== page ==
Five things we learned about Mark Carney when schoolchildren grilled him on live TV

Helen Cahill
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Carney was forced to back away from the tougher questions (Source: Getty)

Bank of England governor Mark Carney is used to being grilled by journalists, but today he faced questions from schoolchildren and they didn't pull their punches.

The children were putting the Canadian on the spot as part of a Q&A session hosted on the BBC. Jay, 13, went straight for the jugular, asking Carney: "Who is easier to work with, David Cameron or Theresa May?"

Cracking under the pressure, Carney was forced to dodge the question, answering: "They are both very professional and easy to work with."

Here are five things were learned from Carney's session in Coventry:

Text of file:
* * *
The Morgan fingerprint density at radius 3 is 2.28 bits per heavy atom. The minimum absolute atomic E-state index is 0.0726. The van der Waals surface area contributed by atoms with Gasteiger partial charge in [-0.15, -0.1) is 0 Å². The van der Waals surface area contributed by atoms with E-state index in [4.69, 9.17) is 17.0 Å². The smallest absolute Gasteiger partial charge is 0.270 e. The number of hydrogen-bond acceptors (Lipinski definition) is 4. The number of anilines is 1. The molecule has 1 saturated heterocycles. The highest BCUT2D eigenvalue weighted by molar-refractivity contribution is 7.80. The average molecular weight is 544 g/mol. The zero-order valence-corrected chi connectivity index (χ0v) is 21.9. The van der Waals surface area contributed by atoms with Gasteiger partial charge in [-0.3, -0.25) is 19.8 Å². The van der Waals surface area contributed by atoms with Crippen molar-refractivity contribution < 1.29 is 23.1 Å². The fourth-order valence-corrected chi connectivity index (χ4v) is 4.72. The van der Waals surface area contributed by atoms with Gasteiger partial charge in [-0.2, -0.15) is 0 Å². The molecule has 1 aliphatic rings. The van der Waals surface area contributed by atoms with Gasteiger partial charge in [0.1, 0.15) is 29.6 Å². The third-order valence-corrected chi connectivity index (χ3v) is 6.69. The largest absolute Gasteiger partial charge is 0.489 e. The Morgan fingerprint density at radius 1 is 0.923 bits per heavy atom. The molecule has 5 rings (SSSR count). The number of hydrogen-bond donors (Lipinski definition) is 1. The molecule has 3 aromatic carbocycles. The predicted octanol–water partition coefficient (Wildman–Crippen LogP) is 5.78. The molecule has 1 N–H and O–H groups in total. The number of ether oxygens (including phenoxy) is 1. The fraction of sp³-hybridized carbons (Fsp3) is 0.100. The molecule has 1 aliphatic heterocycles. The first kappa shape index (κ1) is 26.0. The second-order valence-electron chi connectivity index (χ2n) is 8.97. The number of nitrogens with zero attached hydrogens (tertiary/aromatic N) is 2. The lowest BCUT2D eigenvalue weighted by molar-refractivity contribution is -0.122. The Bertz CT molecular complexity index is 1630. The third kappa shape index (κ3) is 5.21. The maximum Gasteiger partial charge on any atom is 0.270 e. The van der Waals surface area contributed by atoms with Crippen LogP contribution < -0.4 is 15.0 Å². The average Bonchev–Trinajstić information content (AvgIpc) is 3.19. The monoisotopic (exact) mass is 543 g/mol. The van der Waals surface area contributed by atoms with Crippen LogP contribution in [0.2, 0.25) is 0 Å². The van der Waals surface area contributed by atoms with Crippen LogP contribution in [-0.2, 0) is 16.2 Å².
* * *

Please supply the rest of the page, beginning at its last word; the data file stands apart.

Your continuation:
1. He was nicknamed "Carnage" when he was younger. Another nickname, also based on his last name, was "Carnival."

2. Turns out the BoE governor is a massive hipster. If he could spend all of the UK's money on one thing, it would be vintage records.

3. Young people can't save? Take note millennials - if Carney could go back and give his younger self financial advice, it would be to take a portion of the money he had saved and put it in an equity fund, or "something that wasn't just a pure savings vehicle. Something that was higher risk."

4. He talks up home country. When asked which would be the best country for the UK to trade with when it leaves the EU, Carney said: "Canada, of course."

5. Shockingly, Carney is not a fan of UK grime music. Responding to whether he prefers Skepta or Craig David, Carney said: "I can't pretend to know enough to answer that."

Very important things we now know about Mark Carney:

  • Dream job: Ice hockey goalie, NHL
  • Favourite TV show: Bake Off
  • Favourite film: Gallipoli
  • Favourite food: Pizza
  • Spender or saver? "Saver."
  • Is he a cat or a dog man? "Dogs, but I have a cat. I have been out-voted in the household."
  • How much money does he have on him right this second? "I have the new fiver in my pocket and £40 in my bag."

More on Carney's day job: Bank of England to overhaul payments between banks by 2020